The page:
Using the feature, the vehicle will pull out of a parking space, navigate around objects and come to the owner. Musk has been teasing this feature for some time now and owners in the early access program have used it. It’s started to be available more widely a few weeks ago to some owners. (There are already numerous video demonstrations of Enhance Summon in action) Now it appears it will have a wider release, based on Musk’s tweet.
Tesla’s vehicles are not self-driving. Autopilot is an advanced driver assistance system that can be described as a Level 2 system, a designation by the SAE that means partial automation. Level 2 can control two ADAS features simultaneously like adaptive cruise (accelerating and deceleration along with the vehicle ahead) and lane steering in certain conditions. However, the human driver is expected to maintain control at all times.
(Others have referred to it as semi-autonomous system, but that terminology has been recently shunned by industry insiders)
Navigate on Autopilot, which is supposed to guide a car from a highway on-ramp to off-ramp, including navigating interchanges and making lane changes, is Tesla’s most advanced driver assistance feature to date. The feature was initially held back when the automaker released the latest version of its in-car software, 9.0. When Navigate on Autopilot was eventually released in late October, Tesla placed some limitations on it, including that it mad a lane change suggestion that required the driver to confirm by tapping the turn signal before it would proceed.
In this newest iteration, drivers will now have the option to use Navigate on Autopilot without having to confirm lane changes via the turn stalk. The new version offers “a more seamless active guidance experience,” the company wrote in a blog post April 3.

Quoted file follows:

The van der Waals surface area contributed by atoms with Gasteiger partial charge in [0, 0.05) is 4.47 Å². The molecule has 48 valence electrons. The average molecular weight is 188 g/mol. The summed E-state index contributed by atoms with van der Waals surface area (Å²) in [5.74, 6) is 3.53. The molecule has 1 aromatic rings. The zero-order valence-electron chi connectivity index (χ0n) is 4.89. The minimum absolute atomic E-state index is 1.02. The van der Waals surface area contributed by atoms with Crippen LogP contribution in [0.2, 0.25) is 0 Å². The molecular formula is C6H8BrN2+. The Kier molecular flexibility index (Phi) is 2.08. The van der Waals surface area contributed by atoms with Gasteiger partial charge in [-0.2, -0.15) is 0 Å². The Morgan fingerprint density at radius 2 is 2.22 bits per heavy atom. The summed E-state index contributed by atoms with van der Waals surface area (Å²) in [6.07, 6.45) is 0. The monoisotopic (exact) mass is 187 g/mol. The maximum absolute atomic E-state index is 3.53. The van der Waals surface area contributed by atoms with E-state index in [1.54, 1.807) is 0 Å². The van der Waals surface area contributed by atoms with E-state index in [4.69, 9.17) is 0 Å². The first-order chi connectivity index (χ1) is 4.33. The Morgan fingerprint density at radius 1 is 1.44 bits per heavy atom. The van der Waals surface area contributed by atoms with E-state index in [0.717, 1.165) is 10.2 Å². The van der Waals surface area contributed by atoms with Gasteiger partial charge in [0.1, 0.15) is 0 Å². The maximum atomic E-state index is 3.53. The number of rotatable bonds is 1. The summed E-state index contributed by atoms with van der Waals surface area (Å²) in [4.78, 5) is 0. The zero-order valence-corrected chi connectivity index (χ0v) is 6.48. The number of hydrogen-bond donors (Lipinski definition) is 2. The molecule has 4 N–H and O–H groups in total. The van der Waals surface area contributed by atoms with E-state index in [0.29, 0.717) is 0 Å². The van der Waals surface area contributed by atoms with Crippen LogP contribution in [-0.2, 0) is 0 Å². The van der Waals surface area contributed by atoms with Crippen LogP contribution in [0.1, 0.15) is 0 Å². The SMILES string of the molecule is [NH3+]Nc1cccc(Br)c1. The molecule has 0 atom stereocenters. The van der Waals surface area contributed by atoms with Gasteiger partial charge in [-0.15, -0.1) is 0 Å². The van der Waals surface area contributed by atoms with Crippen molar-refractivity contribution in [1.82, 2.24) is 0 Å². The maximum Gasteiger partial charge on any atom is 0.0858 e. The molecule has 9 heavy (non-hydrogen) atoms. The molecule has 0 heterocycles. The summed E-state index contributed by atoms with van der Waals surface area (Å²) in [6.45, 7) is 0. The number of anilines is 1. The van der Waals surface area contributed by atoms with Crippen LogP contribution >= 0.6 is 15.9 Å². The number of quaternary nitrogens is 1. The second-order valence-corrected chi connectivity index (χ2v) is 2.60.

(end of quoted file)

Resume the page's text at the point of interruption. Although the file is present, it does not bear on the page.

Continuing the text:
For a bit of history, Tesla announced in October 2016 that it would started producing electric vehicles with a more robust suite of sensors, radar, and cameras—called Hardware 2—that would allow higher levels of automated driving. Owners of these Hardware 2 vehicles would be able to opt for one of two advanced driving packages, Enhanced Autopilot or Full Self-Driving, the latter of which is supposed to push the automated driving feature to new levels of capability and eventually drive autonomously without human intervention.
Owners with Enhanced Autopilot have vehicles capable of adaptive cruise control, Autosteer (essentially lane keeping), Summon and Navigate on Autopilot. But then in October 2018, the same month it started rolling out Navigate on Autopilot, Tesla removed that “full self-driving” option (FSD).
Then suddenly this year, Tesla changed the terminology and pricing again — and it brought back FSD.
Enhanced Autopilot is no longer available to new owners. Instead, owners can opt for Autopilot or FSD. Autopilot includes the Autosteer and adaptive cruise control features.
Owners who want the more advanced features like Navigate on Autopilot have to buy FSD. Navigate on Autopilot is considered a step towards that still on-met full self-driving promise.
Autopilot costs $ 3,000 and Full Self-Driving, costs an additional $ 5,000. So to get FSD owners have to plunk down $ 8,000.
Compared to past Tesla rollouts, the Model Y’s debut seemed to fall a little flat.
Billed as a sport utility vehicle, the Model Y in fact looks quite similar to Tesla Inc.’s Model 3 sedan, with a higher roofline and raised body.
There are a few differences — the Model Y is capable of carrying more…
A new Tesla model is set to be unveiled tonight in what promises to be an Elon Musk signature event, replete with glitz and fanfare.
The Los Angeles entrepreneur is raising the curtain on the Model Y, a crossover sport utility vehicle based on the Model 3 sedan that will fill a gap in the Palo…
Consumer Reports giveth, and Consumer Reports taketh away—and this time around, it’s Tesla who’s losing out. New Atlas documents the “love-hate relationship” between the consumer advocacy group and the electric-car maker, with the former either not offering its coveted “recommended” status to Tesla’s cars or yanking it back after…
For Earl Banning, getting behind the wheel of a Tesla meant spending more than he ever had on a car.
The 43-year-old Air Force neuropsychologist from Dayton, Ohio, ponied up $ 54,000 for a Model 3, figuring he would save on gas and keep the car for a long time. It was almost double what he had previously…